Saturday, August 18, 2012
Ahead of the introduction of the tax in July Opposition leader Tony Abbott claimed its impact on the cost of living would be “almost unimaginable.” His Treasury spokesman Joe Hockey said it would “drive up the price of everything." In contrast the government predicted a one-off boost in the consumer price index of 0.7 per cent in the September quarter followed by a 0.2 per cent boost in 2015-16.
In a Treasury research paper released Friday economists Will Devlin and Deepika Patwardhan use prices in the so-called inflation swaps market to derive the exectations of traders about the price impact of the tax.
Inflation swaps allow one trader to agree to pay another the inflation rate on specified sum in return for a price. It is worth $12 billion per year.
The research paper says inflation swaps pricing is a good guide to what the market actually thinks will happen because it "reflects the collective actions of actors who have to back their views by putting their money where their mouths are".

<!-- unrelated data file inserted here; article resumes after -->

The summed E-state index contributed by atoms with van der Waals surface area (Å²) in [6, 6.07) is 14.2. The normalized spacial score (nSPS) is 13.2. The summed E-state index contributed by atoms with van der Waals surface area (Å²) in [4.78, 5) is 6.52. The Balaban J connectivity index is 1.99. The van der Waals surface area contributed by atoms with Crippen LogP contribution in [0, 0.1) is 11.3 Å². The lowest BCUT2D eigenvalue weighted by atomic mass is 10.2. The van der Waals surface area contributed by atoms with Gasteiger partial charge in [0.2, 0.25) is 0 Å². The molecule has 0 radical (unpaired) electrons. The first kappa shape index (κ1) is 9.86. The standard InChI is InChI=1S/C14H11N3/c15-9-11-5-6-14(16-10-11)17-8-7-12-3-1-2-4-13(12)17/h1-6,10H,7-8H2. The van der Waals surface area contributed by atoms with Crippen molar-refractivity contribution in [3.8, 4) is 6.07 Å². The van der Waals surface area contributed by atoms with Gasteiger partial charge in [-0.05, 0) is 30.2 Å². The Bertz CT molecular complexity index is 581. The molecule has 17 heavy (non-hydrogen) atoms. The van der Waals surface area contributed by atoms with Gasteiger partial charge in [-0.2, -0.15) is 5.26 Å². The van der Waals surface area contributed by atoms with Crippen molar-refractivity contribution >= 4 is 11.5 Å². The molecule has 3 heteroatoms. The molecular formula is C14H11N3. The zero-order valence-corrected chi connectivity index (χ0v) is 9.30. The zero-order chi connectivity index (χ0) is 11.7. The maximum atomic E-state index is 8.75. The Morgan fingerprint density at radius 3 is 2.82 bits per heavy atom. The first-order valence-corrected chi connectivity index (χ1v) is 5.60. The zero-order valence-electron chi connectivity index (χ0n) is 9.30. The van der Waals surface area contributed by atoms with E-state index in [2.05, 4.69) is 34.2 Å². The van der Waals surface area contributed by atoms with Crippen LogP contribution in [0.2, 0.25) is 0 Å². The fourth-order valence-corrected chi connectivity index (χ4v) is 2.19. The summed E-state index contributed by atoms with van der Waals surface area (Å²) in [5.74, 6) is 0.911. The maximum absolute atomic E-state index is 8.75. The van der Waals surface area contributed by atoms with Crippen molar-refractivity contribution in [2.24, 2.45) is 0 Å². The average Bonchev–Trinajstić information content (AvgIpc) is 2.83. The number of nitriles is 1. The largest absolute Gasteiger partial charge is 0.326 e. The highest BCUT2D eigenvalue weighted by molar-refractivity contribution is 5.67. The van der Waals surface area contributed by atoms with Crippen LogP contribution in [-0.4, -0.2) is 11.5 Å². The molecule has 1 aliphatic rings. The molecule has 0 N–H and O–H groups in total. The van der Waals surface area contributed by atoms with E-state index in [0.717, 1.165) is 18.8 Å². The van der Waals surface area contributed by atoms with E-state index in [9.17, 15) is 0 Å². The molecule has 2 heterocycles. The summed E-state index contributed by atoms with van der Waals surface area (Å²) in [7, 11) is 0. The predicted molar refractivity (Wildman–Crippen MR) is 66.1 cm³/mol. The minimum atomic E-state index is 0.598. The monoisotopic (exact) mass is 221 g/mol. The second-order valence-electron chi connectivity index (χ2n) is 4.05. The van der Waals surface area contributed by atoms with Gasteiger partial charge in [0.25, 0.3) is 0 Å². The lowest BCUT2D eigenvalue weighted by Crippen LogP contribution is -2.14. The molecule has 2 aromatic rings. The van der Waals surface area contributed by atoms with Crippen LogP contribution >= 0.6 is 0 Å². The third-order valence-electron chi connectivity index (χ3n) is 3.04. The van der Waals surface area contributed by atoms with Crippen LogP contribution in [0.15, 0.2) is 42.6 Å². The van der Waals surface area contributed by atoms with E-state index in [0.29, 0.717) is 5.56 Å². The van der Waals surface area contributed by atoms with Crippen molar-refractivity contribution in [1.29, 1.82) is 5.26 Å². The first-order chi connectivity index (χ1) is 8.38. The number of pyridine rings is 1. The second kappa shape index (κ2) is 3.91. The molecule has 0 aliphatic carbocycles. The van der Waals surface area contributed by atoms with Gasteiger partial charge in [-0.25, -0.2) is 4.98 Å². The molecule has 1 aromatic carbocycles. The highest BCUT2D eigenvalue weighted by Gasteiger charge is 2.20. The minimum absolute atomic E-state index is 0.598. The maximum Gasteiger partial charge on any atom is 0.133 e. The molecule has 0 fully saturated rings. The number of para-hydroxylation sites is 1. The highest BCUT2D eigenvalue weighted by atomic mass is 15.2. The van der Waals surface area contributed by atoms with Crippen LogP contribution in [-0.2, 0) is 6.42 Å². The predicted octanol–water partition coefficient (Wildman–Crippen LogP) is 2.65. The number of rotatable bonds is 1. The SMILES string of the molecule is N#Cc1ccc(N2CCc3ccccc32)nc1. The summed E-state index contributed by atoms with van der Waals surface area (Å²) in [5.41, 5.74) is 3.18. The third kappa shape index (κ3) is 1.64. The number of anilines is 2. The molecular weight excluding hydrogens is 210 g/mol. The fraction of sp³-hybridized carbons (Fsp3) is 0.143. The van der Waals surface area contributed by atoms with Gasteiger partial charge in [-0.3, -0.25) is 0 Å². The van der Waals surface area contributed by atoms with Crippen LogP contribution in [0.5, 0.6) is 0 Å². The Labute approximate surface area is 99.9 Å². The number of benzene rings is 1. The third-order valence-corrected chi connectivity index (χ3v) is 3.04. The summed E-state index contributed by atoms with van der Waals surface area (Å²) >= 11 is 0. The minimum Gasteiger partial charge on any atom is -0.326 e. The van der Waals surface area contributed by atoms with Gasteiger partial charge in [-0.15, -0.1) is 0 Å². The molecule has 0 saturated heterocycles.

Their analysis finds the market expects a one-off jump in inflation of between 0.6 and 0.7 per cent followed by a return to the previous rate as forecast by the government.
It does not support the claims made by Coalition spokesman Greg Hunt that the price rises will “take time to flow through the economy,” or that “this is just the beginning as the Carbon Tax goes up every year”...
The first TD Securities Melbourne Institute inflation reading since the start of the tax in July showed a total price increase for the month of just 0.2 per cent, even after accounting for a jump in electricity prices of 14.9 per cent and a jump in household gas prices of 10.3 per cent.
The first Bureau of Statistics reading since the start of the tax will be available in October.
In today's Sydney Morning Herald
. Truth time. How much has the great big new tax pushed up the cost of living?
. When Treasury modelled a minor tax change...
. The Coalition's cheat sheet. What to say, topic by topic